Cellular levels of oxidative stress affect the response of cervical cancer cells to chemotherapeutic agents

Maria Filippova, Valery Filippov, Vonetta M. Williams, Kangling Zhang, Anatolii Kokoza, Svetlana Bashkirova, Penelope Duerksen-Hughes

Research output: Contribution to journalArticle

32 Scopus citations

Abstract

Treatment of advanced and relapsed cervical cancer is frequently ineffective, due in large part to chemoresistance. To examine the pathways responsible, we employed the cervical carcinoma-derived SiHa and CaSki cells as cellular models of resistance and sensitivity, respectively, to treatment with chemotherapeutic agents, doxorubicin, and cisplatin. We compared the proteomic profiles of SiHa and CaSki cells and identified pathways with the potential to contribute to the differential response. We then extended these findings by comparing the expression level of genes involved in reactive oxygen species (ROS) metabolism through the use of a RT-PCR array. The analyses demonstrated that the resistant SiHa cells expressed higher levels of antioxidant enzymes. Decreasing or increasing oxidative stress led to protection or sensitization, respectively, in both cell lines, supporting the idea that cellular levels of oxidative stress affect responsiveness to treatment. Interestingly, doxorubicin and cisplatin induced different profiles of ROS, and these differences appear to contribute to the sensitivity to treatment displayed by cervical cancer cells. Overall, our findings demonstrate that cervical cancer cells display variable profiles with respect to their redox-generating and -adaptive systems, and that these different profiles have the potential to contribute to their responses to treatments with chemotherapy.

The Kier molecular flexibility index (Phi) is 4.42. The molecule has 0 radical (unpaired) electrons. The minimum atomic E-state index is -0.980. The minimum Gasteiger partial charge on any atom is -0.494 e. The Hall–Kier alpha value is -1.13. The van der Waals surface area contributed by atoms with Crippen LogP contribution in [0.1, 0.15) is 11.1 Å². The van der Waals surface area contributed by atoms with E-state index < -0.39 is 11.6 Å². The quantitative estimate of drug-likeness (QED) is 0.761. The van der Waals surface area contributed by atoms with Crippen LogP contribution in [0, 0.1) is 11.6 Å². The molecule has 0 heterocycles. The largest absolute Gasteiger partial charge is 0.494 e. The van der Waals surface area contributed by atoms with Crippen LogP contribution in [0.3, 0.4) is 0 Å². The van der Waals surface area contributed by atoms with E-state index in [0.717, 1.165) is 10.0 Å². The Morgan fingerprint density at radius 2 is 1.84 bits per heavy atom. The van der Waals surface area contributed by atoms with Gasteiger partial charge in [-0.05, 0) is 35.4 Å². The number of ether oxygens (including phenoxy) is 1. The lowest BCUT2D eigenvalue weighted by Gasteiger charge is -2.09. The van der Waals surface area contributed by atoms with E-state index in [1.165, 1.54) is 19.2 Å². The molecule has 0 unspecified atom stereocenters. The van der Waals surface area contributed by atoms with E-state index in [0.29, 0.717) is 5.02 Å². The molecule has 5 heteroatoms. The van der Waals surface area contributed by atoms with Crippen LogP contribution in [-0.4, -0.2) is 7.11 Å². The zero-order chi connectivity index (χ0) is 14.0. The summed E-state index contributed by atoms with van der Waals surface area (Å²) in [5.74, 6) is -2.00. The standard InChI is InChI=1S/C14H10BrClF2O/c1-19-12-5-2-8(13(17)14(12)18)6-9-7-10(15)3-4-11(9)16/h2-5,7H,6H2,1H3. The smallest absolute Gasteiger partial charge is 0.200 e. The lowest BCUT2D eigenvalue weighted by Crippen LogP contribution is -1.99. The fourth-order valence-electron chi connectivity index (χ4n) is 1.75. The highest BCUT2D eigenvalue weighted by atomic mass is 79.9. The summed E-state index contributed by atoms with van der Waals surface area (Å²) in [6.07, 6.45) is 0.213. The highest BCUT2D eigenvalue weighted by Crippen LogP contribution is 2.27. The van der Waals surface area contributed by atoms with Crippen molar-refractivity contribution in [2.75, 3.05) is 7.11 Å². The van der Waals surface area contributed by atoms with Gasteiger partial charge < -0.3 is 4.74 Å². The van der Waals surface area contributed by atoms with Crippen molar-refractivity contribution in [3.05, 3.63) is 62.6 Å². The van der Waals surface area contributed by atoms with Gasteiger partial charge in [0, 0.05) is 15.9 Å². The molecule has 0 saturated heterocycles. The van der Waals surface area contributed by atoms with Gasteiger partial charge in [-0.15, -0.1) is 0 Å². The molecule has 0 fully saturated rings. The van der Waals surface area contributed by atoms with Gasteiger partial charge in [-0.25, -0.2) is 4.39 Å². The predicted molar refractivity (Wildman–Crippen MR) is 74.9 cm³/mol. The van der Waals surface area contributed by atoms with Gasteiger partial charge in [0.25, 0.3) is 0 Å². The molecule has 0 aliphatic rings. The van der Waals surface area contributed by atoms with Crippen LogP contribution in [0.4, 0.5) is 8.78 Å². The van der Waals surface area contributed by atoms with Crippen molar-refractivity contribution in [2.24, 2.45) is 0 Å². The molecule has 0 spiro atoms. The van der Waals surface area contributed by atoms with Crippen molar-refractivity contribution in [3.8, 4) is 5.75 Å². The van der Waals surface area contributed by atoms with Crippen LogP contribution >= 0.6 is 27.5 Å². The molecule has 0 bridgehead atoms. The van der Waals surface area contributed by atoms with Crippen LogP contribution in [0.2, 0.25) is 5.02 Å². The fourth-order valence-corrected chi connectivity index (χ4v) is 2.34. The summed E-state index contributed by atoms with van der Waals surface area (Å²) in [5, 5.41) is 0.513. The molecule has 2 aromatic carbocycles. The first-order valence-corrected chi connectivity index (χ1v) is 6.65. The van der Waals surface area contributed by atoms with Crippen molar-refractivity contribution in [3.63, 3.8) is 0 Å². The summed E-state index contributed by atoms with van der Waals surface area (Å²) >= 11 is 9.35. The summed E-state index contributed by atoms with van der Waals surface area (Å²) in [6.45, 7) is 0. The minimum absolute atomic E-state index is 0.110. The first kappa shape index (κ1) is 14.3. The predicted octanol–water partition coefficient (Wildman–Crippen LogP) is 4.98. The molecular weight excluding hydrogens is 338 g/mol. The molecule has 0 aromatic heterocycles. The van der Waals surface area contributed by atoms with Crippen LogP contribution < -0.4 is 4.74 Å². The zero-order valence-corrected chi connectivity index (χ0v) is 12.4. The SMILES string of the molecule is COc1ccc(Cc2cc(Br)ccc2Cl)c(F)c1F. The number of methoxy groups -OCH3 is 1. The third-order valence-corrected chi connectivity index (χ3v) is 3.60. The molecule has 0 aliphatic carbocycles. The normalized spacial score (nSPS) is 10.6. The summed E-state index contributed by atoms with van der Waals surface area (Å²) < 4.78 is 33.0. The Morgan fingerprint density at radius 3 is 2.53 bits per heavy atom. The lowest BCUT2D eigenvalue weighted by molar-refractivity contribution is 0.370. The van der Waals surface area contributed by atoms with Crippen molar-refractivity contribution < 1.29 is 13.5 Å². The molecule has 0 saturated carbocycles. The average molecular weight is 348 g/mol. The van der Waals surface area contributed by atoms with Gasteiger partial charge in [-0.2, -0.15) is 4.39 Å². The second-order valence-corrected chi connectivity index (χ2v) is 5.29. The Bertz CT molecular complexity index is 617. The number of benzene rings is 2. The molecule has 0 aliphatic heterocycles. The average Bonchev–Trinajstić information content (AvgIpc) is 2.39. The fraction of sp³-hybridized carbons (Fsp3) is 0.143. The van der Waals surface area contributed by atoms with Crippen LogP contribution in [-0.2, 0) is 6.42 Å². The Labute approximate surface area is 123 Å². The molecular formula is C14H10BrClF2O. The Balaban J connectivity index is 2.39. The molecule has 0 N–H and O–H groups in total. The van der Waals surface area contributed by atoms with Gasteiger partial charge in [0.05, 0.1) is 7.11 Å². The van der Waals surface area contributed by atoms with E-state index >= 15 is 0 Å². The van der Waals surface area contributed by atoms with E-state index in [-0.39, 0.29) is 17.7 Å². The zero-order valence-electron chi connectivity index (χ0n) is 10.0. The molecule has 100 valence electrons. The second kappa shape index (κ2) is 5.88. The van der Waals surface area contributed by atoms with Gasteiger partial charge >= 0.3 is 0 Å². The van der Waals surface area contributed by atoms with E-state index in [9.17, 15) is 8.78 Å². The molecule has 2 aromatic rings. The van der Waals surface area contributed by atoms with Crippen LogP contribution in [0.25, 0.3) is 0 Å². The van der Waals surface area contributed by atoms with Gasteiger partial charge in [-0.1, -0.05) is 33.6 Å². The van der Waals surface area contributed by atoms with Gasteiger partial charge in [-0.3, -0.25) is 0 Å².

Original languageEnglish (US)
Article number574659
JournalBioMed Research International
Volume2014
DOIs
StatePublished - 2014

ASJC Scopus subject areas

  • Biochemistry, Genetics and Molecular Biology(all)
  • Immunology and Microbiology(all)

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